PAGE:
Features

PROACT-SCIPr-UK® - Reducing the Need for Restraint and Restrictive Intervention 

PROACT-SCIPr-UK® graph

“Reducing the Need for Restraint and Restrictive Intervention” (HM Government 2019) states that “Every child and young person has a right to be treated with respect and dignity.” This document provides a framework of core values and principles of support which include a proactive approach to support children and young people whose behaviour challenges and a reduction in the need to use restraint and restrictive interventions. 
Children’s Services and schools need to ensure that both their practice and training reflect the requirements of this guidance – this is where Loddon Training & Consultancy can help you! 

Achieving the very best outcomes for children and young people

Achieve 360 teacher playing with young people

Achieve 360 provides counselling, behaviour and family support services across the north west of England, working holistically and professionally with schools and the family.
Our work is primarily commissioned by schools and social care. Private referrals for individuals including adults and young people also form part of our services and are always welcome.

Students encouraged to go A Day Without so others don’t have to

A Day Without poster

Secondary school students are being encouraged to go A Day Without as a sign of solidarity with people with disabilities around the world who are often denied their most basic human rights.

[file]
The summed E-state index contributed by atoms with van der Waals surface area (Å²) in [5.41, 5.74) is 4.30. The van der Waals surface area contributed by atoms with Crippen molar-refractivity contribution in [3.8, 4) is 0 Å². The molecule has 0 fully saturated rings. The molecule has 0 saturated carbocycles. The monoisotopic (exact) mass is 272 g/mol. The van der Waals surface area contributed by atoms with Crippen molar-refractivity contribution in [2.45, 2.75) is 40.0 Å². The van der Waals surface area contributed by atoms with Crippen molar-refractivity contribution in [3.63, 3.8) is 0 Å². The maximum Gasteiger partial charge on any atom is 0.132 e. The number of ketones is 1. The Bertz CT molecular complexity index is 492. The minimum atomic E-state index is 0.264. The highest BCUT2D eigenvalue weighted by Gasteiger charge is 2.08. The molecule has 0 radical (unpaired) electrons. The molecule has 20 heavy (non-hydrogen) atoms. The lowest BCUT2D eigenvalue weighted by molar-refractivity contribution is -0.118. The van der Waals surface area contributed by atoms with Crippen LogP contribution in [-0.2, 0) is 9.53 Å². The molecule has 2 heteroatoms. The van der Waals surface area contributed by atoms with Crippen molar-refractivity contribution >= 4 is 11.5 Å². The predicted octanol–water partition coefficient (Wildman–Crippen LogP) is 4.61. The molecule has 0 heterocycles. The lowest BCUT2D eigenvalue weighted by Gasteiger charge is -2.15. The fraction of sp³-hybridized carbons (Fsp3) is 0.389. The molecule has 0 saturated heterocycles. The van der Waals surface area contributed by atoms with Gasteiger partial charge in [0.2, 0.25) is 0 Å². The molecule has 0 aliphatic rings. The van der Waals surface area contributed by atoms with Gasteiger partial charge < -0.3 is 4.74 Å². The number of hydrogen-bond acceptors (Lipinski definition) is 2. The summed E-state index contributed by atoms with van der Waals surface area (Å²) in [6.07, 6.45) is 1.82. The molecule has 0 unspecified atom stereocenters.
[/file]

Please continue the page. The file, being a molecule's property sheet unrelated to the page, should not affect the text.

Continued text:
In an initiative run by international disability charity Leonard Cheshire, students are being asked to give something up that they take for granted in order to help make a difference for disabled students who do not have equal access to education.

Culminating on a day of action on Tuesday 3 December, the International Day of Persons with Disabilities, pupils can donate £1 to take part and develop a deeper understanding of what it means to live with a disability. 

Oldham school introduces British Sign Language as part of curriculum

Oldham school students practising British Sign Language as part of curriculum

Oldham-based Lyndhurst Primary School has introduced weekly British Sign Language lessons across every year group to help better connect their pupils with hopes that British Sign Language will become 'second-nature' to them and the local community.
 
The initiative was set up to help support and improve the lives of five-year-old deaf pupil Mohammed Daud who needs BSL and sign supported English (SSE) to access education, and two other children with hearing impairments at the school.
 

Free Key Stage 4 classroom resources now available for download

Little boy surrounded by numbers - free key stage 4 classroom resources

Free Key Stage 4 classroom resources which use real-world examples, such as going to university and running a festival stall, to bring maths to life are now available for teachers to download.
Chartered accountancy body ICAEW has designed the resources to help GCSE maths students tackle context-based questions.
Around a quarter of questions in GCSE maths exams involve applying maths to real-world contexts, but analysis of past papers showed that many pupils struggled with this.